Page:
Fruit vs. Vegetables: The“Good”Food War!
One of the most interesting nutritional health questions I've heard these past few weeks was posed to me by my young son. He asked: "What's better for you, fruit or vegetables?" This is not a simple question to answer, and I love how my son’s inquiry has offered me something new and challenging to think about and now share with you.
Because a lively argument is so much fun, let's do this debate style and hear from each side of the table, point by point. We should also clearly identify what’s considered to be a fruit and what’s a vegetable.
Though tomatoes, bell peppers and eggplants are technically fruit, they are eaten more as vegetables as part of things like salads, cooked dishes, so we'll just eschew any botanical conventions for now and count them in the vegetable group.
A vegetable refers to any leafy part or root/bulb/stem of the plant which is edible, making vegetables far superior to fruit in terms of price. Seriously, any category which offers membership to entire heads of cabbage will not lose out to the common melons of the same volume. Seasonal prices and tougher growing restrictions make fruit more expensive by the pound .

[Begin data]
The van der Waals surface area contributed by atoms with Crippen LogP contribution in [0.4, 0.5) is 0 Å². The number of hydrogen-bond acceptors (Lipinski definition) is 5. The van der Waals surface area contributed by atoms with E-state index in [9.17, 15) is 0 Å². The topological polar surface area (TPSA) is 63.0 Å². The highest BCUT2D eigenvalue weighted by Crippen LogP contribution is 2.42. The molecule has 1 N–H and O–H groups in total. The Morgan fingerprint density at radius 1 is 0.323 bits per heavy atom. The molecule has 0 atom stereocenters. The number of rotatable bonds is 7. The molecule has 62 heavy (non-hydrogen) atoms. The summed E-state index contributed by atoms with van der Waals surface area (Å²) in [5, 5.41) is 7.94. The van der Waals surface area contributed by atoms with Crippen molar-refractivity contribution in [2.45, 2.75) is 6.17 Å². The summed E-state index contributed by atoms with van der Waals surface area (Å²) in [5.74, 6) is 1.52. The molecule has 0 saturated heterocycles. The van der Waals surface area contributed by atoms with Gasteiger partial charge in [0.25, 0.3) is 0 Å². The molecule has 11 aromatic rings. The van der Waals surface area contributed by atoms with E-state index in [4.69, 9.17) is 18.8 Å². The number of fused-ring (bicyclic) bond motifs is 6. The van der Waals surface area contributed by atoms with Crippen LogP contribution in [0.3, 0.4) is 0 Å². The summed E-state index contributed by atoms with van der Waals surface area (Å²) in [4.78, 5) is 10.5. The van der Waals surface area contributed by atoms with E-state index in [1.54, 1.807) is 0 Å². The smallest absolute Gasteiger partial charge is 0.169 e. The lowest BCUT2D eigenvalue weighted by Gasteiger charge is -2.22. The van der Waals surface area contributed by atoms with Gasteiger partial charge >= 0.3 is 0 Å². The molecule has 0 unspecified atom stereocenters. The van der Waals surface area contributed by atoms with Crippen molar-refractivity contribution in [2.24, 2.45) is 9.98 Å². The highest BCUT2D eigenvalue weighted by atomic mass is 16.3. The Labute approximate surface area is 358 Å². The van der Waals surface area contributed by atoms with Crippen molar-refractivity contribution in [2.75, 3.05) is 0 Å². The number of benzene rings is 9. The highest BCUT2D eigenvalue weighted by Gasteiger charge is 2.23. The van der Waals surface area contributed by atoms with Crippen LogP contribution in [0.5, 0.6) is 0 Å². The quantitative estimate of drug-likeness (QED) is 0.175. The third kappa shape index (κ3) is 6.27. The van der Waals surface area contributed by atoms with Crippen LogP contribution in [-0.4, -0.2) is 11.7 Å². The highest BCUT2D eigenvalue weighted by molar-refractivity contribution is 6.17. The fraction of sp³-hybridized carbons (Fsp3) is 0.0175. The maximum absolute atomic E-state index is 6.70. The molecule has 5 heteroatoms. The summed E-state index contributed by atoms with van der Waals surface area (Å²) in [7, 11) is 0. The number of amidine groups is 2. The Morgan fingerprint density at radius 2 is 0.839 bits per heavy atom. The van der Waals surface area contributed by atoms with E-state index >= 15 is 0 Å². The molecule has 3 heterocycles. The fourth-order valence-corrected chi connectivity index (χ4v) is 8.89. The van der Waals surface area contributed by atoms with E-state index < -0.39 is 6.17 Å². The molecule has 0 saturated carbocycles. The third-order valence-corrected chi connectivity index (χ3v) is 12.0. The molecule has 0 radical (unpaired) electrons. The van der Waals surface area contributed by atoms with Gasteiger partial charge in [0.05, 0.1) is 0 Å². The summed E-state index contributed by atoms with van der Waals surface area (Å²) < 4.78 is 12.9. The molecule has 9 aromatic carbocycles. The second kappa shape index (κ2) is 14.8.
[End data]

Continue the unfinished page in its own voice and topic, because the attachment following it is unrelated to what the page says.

Fruit doesn't contain as many toxins and anti-nutrients as vegetables do (culprits include enzyme inhibitors and trace amounts of cyanide). However, fruit only holds a tentative lead since there's a growing concern about genetically modified fruit and pesticides, so we can't be sure. Your best bet? Buy organic.
Food acidity is a concern for many people, especially those who suffer from irritable bowel syndrome or easily get upset or gassy stomachs. Fruit is much more acidic than vegetables, so veg wins this round.
By Antioxidant Content
This category is actually dependent on what kind of fruit or vegetable is being compared, so we shouldn't leap to conclusions. However, it is true that the clear forerunner in antoxidant count nowadays is the blueberry, so fruit wins this round.
By Preparation Time
The rule of thumb is that the longer you cook something, the more nutrients you lose. In this case, unless you're making a jam preserve, fruit often retains most of its nutrients while vegetables suffer from slow-cooking. But then again, it's all up to you. You might even decide to serve your vegetables fresh and at the end of the meal, Italian style.
What do you think about the good food war? There’s no clear winner here, and I think the perfect diet really does need both to achieve balance. Let me know by leaving a comment below.
My passion is to help you live your healthiest and most harmonious life, but in a way that’s realistic and practical for you as a unique individual on this planet. My philosophy is all about “balance,” never a diet since a diet is not sustainable for life, aka Kill The Diet.